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    Two Women with Multiple Sclerosis and Their Caregivers: conflicting normative expectations.Tineke A. Abma, Barth Oeseburg, Guy Am Widdershoven, Minke Goldsteen & Marian A. Verkerk - 2005 - Nursing Ethics 12 (5):479-492.
    It is not uncommon that nurses are unable to meet the normative expectations of chronically ill patients. The purpose of this article is to describe and illustrate Walker’s expressive-collaborative view of morality to interpret the normative expectations of two women with multiple sclerosis. Both women present themselves as autonomous persons who make their own choices, but who also have to rely on others for many aspects of their lives, for example, to find a new balance between work and social contacts (...)
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  2.  40
    What is it to be a daughter? Identities under pressure in dementia care.Minke Goldsteen, Tineke Abma, Barth Oeseburg, Marian Verkerk, Frans Verhey & Guy Widdershoven - 2006 - Bioethics 21 (1):1–12.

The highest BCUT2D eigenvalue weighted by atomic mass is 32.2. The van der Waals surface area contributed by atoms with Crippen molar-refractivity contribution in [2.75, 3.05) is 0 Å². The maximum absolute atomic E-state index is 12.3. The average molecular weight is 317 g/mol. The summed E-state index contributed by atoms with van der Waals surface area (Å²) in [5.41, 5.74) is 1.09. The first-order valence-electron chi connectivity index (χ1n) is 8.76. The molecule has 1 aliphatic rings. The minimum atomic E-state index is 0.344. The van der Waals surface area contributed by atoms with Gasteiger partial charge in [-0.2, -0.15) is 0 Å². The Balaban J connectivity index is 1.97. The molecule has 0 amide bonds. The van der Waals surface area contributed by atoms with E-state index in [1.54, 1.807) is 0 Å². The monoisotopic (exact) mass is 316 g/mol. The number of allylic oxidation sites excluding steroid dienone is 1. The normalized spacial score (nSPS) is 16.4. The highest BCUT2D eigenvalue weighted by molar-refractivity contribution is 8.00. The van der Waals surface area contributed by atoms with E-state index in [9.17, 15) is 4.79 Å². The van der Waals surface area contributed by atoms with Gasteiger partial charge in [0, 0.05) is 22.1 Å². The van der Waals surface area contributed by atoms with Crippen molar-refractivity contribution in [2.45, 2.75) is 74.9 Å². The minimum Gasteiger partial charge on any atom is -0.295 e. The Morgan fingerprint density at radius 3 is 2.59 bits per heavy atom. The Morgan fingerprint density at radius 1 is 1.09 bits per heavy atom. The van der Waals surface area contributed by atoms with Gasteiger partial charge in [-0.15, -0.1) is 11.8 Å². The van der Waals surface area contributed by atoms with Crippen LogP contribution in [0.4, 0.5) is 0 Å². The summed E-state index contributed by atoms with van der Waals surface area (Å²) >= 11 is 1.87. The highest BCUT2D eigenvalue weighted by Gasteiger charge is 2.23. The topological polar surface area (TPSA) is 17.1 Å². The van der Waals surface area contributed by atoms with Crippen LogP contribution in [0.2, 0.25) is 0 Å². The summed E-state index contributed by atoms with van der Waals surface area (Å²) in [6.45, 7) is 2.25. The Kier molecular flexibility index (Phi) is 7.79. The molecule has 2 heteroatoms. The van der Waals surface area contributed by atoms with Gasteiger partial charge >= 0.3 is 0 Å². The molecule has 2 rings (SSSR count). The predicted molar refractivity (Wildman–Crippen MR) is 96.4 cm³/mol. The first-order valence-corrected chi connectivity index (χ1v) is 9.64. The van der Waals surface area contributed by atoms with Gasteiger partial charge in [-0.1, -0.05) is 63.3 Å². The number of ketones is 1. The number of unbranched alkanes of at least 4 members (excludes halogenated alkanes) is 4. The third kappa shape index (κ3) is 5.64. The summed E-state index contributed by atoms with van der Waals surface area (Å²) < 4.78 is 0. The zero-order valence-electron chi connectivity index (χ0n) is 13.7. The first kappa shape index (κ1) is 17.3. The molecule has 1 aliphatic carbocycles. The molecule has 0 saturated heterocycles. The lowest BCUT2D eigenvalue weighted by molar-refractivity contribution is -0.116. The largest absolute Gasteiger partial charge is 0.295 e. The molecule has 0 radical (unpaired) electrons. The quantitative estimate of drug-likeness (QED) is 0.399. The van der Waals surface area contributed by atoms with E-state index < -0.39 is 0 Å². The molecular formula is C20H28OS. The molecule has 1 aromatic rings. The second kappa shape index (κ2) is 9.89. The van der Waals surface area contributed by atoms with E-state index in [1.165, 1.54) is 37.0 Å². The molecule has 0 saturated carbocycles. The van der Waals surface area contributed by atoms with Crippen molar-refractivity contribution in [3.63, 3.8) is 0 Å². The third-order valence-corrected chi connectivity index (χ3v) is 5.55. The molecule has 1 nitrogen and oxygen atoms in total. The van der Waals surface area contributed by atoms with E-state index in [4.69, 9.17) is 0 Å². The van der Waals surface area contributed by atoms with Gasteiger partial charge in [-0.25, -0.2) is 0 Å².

ABSTRACT This article concentrates on the care for people who suffer from progressive dementia. Dementia has a great impact on a person’s well‐being as well as on his or her social environment. Dealing with dementia raises moral issues and challenges for participants, especially for family members. One of the moral issues in the care for people with dementia is centred on responsibilities; how do people conceive and determine their responsibilities towards one another? To investigate this issue we use the theoretical (...)
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    Care as a mutual endeavour: Experiences of a multiple sclerosis patient and her healthcare professionals. [REVIEW]Barth Oeseburg & Tineke A. Abma - 2006 - Medicine, Health Care and Philosophy 9 (3):349-357.
    In Dutch healthcare policy patients are seen as informed, autonomous experts and active decision makers with control over their illness and care. Healthcare professionals are expected to operate as providers of information. The purpose of this article is to argue that the consumerist approach of the patient–professional relationship is not a productive way to envision the patient–professional relationship. We argue that an interpretive/deliberative model is a more productive way to envision this relationship, especially in the care for people with a (...)
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